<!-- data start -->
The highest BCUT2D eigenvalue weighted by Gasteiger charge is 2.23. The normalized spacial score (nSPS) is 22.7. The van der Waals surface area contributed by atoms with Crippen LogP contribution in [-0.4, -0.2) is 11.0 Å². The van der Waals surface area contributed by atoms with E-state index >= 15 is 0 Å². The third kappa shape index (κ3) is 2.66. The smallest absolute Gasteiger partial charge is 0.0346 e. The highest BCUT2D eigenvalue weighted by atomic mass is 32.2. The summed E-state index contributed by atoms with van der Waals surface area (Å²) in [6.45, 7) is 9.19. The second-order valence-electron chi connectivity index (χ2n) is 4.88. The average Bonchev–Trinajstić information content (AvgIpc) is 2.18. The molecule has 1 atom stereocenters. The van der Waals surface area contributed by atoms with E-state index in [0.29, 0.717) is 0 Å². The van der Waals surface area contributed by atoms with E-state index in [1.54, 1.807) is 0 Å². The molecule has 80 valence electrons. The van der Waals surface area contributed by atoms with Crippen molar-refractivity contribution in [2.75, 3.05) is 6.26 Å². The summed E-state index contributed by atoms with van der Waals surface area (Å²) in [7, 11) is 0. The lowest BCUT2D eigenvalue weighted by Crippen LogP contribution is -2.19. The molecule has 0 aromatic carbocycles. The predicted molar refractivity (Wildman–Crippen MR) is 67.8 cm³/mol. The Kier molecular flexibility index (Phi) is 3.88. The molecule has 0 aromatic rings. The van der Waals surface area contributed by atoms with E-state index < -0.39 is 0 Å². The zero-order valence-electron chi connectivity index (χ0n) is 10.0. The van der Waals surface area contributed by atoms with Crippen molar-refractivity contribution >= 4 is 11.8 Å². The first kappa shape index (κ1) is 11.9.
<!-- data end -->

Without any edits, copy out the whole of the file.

The highest BCUT2D eigenvalue weighted by Gasteiger charge is 2.23. The normalized spacial score (nSPS) is 22.7. The van der Waals surface area contributed by atoms with Crippen LogP contribution in [-0.4, -0.2) is 11.0 Å². The van der Waals surface area contributed by atoms with E-state index >= 15 is 0 Å². The third kappa shape index (κ3) is 2.66. The smallest absolute Gasteiger partial charge is 0.0346 e. The highest BCUT2D eigenvalue weighted by atomic mass is 32.2. The summed E-state index contributed by atoms with van der Waals surface area (Å²) in [6.45, 7) is 9.19. The second-order valence-electron chi connectivity index (χ2n) is 4.88. The average Bonchev–Trinajstić information content (AvgIpc) is 2.18. The molecule has 1 atom stereocenters. The van der Waals surface area contributed by atoms with E-state index in [0.29, 0.717) is 0 Å². The van der Waals surface area contributed by atoms with E-state index in [1.54, 1.807) is 0 Å². The molecule has 80 valence electrons. The van der Waals surface area contributed by atoms with Crippen molar-refractivity contribution in [2.75, 3.05) is 6.26 Å². The summed E-state index contributed by atoms with van der Waals surface area (Å²) in [7, 11) is 0. The lowest BCUT2D eigenvalue weighted by Crippen LogP contribution is -2.19. The molecule has 0 aromatic carbocycles. The predicted molar refractivity (Wildman–Crippen MR) is 67.8 cm³/mol. The Kier molecular flexibility index (Phi) is 3.88. The molecule has 0 aromatic rings. The van der Waals surface area contributed by atoms with E-state index < -0.39 is 0 Å². The zero-order valence-electron chi connectivity index (χ0n) is 10.0. The van der Waals surface area contributed by atoms with Crippen molar-refractivity contribution >= 4 is 11.8 Å². The first kappa shape index (κ1) is 11.9.